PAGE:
Do you talk to yourself about what you read in the Bible? Do you walk around muttering and murmuring internally? This is not trick question. As hesitant as we all may be to acknowledge such seemingly demented behavior, the answer should be “Yes.”

Old Testament writers used two words for meditate:

          One, haw-gaw: to murmur in pleasure or anger, by implication, to ponder, imagine,              meditate. 

          Two, siyach: to ponder, to converse with oneself.

These two ideas give me a fresh picture of what it is to MEDITATE. Meditation is an internal conversation about the things of God, His Person, His Word, and how to live in harmony with Him and His intentions.

 I read Joshua 1:8.

          “This book of the law shall not depart from your mouth, but you shall meditate on it day and night, so that you may be careful to do according to all that is written in it. For then you shall make your way prosperous, and then you will have good success.”

“ This book of the law shall not depart from your mouth.” My internal conversation begins. I remember a question a woman asked in our verse analysis Bible study group. “I thought we were supposed to speak out the Word. Why does it say that it shouldn’t depart from our mouths?”

Good question. I return to the Hebrew definition of meditate: “to murmur, ponder, converse with oneself.” Is it that we need to preach it to ourselves first? Is God asking us to roll it around inside ourselves, coming at it from different directions, bombarding it with atoms, dissecting it with glistening scalpel, kneading it like bread, sucking out the sweetness and laying aside the bones of things we don’t yet understand—before we speak it to others?

I turn my attention to the next phrase: “but you shall meditate on it day and night.”  What does it look like to meditate day and night? How do I keep the mental conversation alive? What is my current experience and practice? I imagine the indwelling Holy Spirit waiting to enter the conversation as I encounter various circumstances throughout the day. Ready to process the Truths of God with me.

I read Joshua 1:8 again and I notice that meditation is entwined with the Word of God. The psalmist isn’t just talking to himself; he is talking to himself based on the content of the Scripture. This meditation is rooted in Truth. Like the meditating man in Psalm 1, “His delight is in the law of the Lord, and on His law he meditates day and night. He is like a tree planted by streams of water…”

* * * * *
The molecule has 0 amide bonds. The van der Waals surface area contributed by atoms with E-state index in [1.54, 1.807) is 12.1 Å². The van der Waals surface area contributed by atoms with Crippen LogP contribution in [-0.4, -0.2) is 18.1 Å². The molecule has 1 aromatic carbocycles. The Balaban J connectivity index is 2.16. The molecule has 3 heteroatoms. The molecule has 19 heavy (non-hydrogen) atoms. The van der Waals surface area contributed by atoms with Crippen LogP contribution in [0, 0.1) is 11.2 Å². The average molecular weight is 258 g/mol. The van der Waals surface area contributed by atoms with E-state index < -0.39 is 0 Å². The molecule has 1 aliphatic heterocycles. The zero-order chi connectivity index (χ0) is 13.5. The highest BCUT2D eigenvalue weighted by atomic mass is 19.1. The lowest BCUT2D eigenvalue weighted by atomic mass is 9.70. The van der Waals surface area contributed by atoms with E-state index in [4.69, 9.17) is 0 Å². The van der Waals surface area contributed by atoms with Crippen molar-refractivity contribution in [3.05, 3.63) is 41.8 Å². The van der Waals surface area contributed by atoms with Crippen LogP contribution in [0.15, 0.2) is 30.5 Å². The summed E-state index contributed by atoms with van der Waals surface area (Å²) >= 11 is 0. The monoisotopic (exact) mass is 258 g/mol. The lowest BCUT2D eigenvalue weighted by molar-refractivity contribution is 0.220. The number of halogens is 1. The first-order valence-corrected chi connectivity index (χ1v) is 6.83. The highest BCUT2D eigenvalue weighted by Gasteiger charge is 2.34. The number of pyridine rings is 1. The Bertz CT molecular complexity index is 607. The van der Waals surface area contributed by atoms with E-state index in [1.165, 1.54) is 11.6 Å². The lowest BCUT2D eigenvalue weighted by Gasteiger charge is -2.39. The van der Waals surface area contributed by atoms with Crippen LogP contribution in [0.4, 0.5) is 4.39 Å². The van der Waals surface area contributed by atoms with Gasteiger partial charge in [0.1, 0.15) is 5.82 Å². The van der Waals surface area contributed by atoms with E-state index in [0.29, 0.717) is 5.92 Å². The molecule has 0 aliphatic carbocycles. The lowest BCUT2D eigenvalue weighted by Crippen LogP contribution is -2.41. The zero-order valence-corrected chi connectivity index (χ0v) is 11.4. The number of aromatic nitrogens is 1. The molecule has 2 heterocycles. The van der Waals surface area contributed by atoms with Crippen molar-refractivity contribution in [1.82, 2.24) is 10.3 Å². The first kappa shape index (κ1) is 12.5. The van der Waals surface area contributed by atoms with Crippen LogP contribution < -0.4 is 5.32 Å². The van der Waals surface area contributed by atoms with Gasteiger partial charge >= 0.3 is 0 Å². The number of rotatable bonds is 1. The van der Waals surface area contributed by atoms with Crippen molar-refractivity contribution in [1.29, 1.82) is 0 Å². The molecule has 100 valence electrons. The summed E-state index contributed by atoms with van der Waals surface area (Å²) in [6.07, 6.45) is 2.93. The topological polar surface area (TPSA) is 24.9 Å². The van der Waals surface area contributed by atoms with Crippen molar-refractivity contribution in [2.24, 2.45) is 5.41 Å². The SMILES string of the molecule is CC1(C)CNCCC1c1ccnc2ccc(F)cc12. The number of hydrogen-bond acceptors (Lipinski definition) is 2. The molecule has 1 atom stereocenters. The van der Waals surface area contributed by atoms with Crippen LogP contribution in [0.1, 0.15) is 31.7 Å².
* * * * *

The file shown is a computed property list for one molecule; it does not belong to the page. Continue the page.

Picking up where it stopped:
I put Psalm 1 beside Joshua 1:8 and continue my interior murmuring. I see the word “delight” connected to meditation in Psalm 1. A warm chuckle of recognition bubbles up in me. He was haw-gawing: to murmur in pleasure. His meditation fed his delight and his delight fed his meditation.

When I consider Joshua 1:8 this time I notice the link between meditate and obey. This idea starts my juices. The murmuring inside my head purrs away. I chew on God’s Word to fully engage it, to enter into the depths of it, that I might DO it. This takes meditation out of a hazy-mist-spirituality or a mind-puffing-academic realm. Meditation is about talking God’s Word through my mind to shape my understanding and values that my everyday life might express it.

The final sentence of Joshua 1:8 promises success and prosperity. Meditate to prosper. Lord, how do You want me to think about this? What is the success and prosperity You give to the obedient meditator? What evidence of this prosperity do I see in my life?

I find that the internal murmuring slips easily into prayer. Prayer questions. Prayer insights. Prayer wonder and exaltation. Communion. Is this something of the success and prosperity He promises?

Keep muttering. Live the mystery.


4 thoughts on “Meditate

  1. Maybe the part that God’s Word “shall not depart from your mouths” doesn’t mean “keep it silent inside your mouth; don’t speak it” but, on the contrary, “keep it spoken in your mouth! Don’t stop speaking it!” Could meditation include speaking it out loud?

    Thanks for the first Old Testament word: “to murmur in pleasure or anger, by implication, to ponder, imagine, meditate.” The “in pleasure or anger” part encourages me to meditate on God’s Word even (or especially) when I’m not doing so well!


    • I think you’re right, Monica. Didn’t mean to squelch or diminish the “speaking” part that is commanded in our commission. And you’re right, much happens in US when we speak it to others.


  2. Jean,
    Thanks so much for the thoughts about “haw-gaw” and “siyach”. I’m leading a Ladies’ study starting in September and think I may use a discussion on meditation to start the study. Your thoughts make it so practical … love it!


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